What to be Cautious Of: Animal Encounters in Maine

Prevention: How to Reduce Wildlife Encounters

Stay Aware:

Being aware of your surroundings is extremely important, especially in the outdoors. Keeping an eye out for wildlife can help yourself and the animals stay safe. 

Avoid wearing headphones outside, as this could cloud your hearing for wildlife. When on a trail by yourself, try carrying a small bell or something to make noise every once in a while. This will let wildlife know you are coming, but also be mindful of people.

Keep Odors Away from Camp:

Scented items and food can attract wildlife. Try your best to be mindful of empty food containers, trash, toiletries, lotions, cookware, and other scented items. At night, it is best to store scented items and wash dishes at least 100 yards from where you are sleeping. Some examples of this could be in a vehicle, tied up in a bear bag, a metal bear box, or a bear-proof canister.

It is best to not cook next to where you are sleeping. This can help to keep odors from where you are sleeping if any animals come to sniff out the area.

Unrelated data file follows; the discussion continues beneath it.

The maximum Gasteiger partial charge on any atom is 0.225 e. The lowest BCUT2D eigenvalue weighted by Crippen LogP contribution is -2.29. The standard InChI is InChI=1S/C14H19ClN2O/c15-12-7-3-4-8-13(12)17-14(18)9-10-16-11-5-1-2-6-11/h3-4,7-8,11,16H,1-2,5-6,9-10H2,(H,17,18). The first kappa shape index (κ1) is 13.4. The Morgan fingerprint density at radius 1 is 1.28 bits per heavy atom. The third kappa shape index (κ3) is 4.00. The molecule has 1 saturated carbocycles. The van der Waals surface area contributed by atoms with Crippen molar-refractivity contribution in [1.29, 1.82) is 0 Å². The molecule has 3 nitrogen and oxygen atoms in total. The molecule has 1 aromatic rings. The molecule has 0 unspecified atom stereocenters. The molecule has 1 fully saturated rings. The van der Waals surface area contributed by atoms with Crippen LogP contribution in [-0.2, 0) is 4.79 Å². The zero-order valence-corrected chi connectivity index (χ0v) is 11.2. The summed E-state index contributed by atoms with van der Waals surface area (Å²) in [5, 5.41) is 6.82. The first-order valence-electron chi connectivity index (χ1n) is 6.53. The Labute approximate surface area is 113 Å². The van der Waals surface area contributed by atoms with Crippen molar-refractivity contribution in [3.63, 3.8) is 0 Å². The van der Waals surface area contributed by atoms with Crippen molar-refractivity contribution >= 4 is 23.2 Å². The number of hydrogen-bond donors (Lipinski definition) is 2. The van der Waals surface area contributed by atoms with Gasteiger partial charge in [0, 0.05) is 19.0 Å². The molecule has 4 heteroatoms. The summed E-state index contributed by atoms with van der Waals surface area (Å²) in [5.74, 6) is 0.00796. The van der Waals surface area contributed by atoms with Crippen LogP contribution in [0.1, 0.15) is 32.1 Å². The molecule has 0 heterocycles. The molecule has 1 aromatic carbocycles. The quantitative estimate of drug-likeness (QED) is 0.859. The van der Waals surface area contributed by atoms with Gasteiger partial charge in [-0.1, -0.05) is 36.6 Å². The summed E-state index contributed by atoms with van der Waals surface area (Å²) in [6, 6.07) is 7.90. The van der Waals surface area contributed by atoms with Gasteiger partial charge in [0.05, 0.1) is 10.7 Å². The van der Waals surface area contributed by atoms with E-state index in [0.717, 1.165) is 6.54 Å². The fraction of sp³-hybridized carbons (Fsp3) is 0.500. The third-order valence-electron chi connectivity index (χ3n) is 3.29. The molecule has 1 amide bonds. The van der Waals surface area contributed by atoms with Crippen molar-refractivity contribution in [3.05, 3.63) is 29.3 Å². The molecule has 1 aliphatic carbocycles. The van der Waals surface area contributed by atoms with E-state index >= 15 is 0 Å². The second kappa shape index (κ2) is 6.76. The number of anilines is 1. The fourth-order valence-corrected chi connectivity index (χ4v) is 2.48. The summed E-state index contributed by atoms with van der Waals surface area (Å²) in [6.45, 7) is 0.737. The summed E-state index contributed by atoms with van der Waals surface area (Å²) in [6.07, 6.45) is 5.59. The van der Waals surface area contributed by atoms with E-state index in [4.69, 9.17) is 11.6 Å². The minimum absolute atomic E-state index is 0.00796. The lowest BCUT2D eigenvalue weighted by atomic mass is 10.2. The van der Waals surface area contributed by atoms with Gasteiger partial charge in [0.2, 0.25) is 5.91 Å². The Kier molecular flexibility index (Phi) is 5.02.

Follow Minimal Impact Practices:

Planning ahead can reduce your chances of mistakes in the outdoors. Leave No Trace promotes a set of ethics towards conservation of the outdoors, known as the “LNT 7 Principles”. You can learn more about this at their website, https://lnt.org/why/7-principles/.

You can learn more about minimal impact on our website: https://umaine.edu/outdoorleadership/minimal-impact-recreation-in-maine/.

Give Animals Space:

Many animals don’t attack, unless feeling threatened or provoked, and distance is one of the best ways to give an animal space. If you see a bear, loose, skunk, etc. in the woods, it is best to give as much space as possible between you and the animal to prevent an attack. 

Yellowstone National Park says to stay at least 100 yards away from bears and wolves, and 25 yards away from all other wildlife, but this may be very dependent on the animal. 

A good rule of thumb is to hold out your thumb and try to cover the animal with your thumb. If you can completely cover the animal with your thumb, you’re at a safe distance away, most of the time.